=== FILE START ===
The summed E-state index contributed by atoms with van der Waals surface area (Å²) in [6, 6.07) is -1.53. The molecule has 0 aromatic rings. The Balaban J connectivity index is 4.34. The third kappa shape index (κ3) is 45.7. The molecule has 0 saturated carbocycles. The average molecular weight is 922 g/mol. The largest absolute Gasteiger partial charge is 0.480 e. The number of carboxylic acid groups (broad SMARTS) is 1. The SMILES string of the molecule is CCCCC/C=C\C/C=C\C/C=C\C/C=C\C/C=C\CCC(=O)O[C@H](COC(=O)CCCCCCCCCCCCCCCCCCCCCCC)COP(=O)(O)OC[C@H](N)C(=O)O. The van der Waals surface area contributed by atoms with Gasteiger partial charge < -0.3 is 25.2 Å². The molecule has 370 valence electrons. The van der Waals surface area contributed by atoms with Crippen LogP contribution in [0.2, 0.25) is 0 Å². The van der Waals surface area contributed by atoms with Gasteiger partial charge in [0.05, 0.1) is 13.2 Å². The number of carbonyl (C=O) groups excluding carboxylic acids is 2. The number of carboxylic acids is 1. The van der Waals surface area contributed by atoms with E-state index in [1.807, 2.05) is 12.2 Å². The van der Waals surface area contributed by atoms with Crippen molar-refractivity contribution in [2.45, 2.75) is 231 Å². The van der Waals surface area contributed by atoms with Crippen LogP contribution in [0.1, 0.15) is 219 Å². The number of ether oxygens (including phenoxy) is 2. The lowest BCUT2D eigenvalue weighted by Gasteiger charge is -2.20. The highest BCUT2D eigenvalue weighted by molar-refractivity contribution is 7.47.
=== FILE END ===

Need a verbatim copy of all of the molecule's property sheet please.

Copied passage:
The summed E-state index contributed by atoms with van der Waals surface area (Å²) in [6, 6.07) is -1.53. The molecule has 0 aromatic rings. The Balaban J connectivity index is 4.34. The third kappa shape index (κ3) is 45.7. The molecule has 0 saturated carbocycles. The average molecular weight is 922 g/mol. The largest absolute Gasteiger partial charge is 0.480 e. The number of carboxylic acid groups (broad SMARTS) is 1. The SMILES string of the molecule is CCCCC/C=C\C/C=C\C/C=C\C/C=C\C/C=C\CCC(=O)O[C@H](COC(=O)CCCCCCCCCCCCCCCCCCCCCCC)COP(=O)(O)OC[C@H](N)C(=O)O. The van der Waals surface area contributed by atoms with Gasteiger partial charge < -0.3 is 25.2 Å². The molecule has 370 valence electrons. The van der Waals surface area contributed by atoms with Crippen LogP contribution in [0.2, 0.25) is 0 Å². The van der Waals surface area contributed by atoms with Gasteiger partial charge in [0.05, 0.1) is 13.2 Å². The number of carbonyl (C=O) groups excluding carboxylic acids is 2. The number of carboxylic acids is 1. The van der Waals surface area contributed by atoms with E-state index in [1.807, 2.05) is 12.2 Å². The van der Waals surface area contributed by atoms with Crippen molar-refractivity contribution in [2.45, 2.75) is 231 Å². The van der Waals surface area contributed by atoms with Crippen LogP contribution in [0.1, 0.15) is 219 Å². The number of ether oxygens (including phenoxy) is 2. The lowest BCUT2D eigenvalue weighted by Gasteiger charge is -2.20. The highest BCUT2D eigenvalue weighted by molar-refractivity contribution is 7.47.